the FCC announced today who has started to solicit first-hand accounts from people forced to rely on a shitty internet. This new initiative is part of the FCC’s broadband data collection program, and the agency hopes that by collecting information directly from consumers, it will be better equipped to “improve the accuracy of its existing broadband maps.”
“Too many Americans are left behind in access to jobs, education and healthcare if they do not have access to broadband,” FCC Acting President Jessica Rosenworcel said in a statement announcing the initiative. “Collecting data from consumers who are directly affected by a lack of broadband access will help inform the FCC’s mapping efforts and future decisions about where service is needed.”
Anyone who wants to tell the FCC how bad their internet sucks you can use this form to discuss any internet related issues. ISP throttling your internet? Write it. Won’t the ISP update your old DSL service? Write it. Don’t have internet because you live in a rural area and HughesNet is too expensive? Write it all down.
The FCC says this new website will also become an information hub for the broadband data collection program, a kind of one-stop shop for consumers and industry stakeholders to stay on top of what’s going on. in the world of Internet at home. And once the FCC has collected enough personal anecdotes, the agency will provide information on its new broadband data collection reporting systems that have yet to be established.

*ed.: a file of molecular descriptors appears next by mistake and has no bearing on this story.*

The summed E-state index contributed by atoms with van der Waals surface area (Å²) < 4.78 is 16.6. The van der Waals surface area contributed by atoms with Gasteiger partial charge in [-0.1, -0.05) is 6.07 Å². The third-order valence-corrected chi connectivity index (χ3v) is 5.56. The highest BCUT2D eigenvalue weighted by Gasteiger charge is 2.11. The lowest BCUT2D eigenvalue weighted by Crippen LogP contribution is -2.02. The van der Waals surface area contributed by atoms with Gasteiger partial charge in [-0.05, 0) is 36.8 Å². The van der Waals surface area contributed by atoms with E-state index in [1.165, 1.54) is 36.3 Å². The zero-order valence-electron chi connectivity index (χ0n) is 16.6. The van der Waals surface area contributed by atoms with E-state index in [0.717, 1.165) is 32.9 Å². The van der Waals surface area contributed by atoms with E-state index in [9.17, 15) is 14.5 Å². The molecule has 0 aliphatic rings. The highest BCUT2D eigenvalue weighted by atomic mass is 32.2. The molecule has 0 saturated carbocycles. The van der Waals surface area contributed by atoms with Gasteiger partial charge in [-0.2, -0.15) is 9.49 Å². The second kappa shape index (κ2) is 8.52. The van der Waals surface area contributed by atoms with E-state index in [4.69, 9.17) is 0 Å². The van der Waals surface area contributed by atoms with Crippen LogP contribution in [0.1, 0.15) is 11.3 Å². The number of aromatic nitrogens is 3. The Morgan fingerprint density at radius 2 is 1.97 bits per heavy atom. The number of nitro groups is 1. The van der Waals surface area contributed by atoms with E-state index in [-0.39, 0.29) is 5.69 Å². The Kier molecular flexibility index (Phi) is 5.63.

On the one hand, this seems like a refreshing change of pace compared to the way the FCC did things under the previous administration. But at the same time, there is already lots of anecdotal evidence out there on the delay in coverage and broadband speeds in the country. The media, various organizations and data companies have already reported on the situation and those reports would point the FCC in the right direction.
BroadbandNowFor example, you have a detailed map showing all census blocks in the US that do not have a terrestrial broadband provider. Fixing the loophole in form 477, which allowed ISPs to report that their service covered an entire census block, even if only one household in that census block subscribed to that service, was a start. But the FCC used that flawed data as the basis for ISPs to bid in its Rural Digital Opportunity Fund (RDOF) auction last year, prompting municipal broadband providers and electric cooperatives asks if the grant money went to the right companies. Not to mention the previous RDOF auction winners have not been able to provide Internet to rural America in the time frame they said they would.
There is also a bit of irony in directing those who are “directly affected by the lack of broadband access” to an online form as the only way to tell the FCC how the lack of broadband access affects their lives. Come on, FCC. You can do better than this half-hearted attempt to find out the actual number of people in the US. I don’t have reliable internet access Y how does that affect them.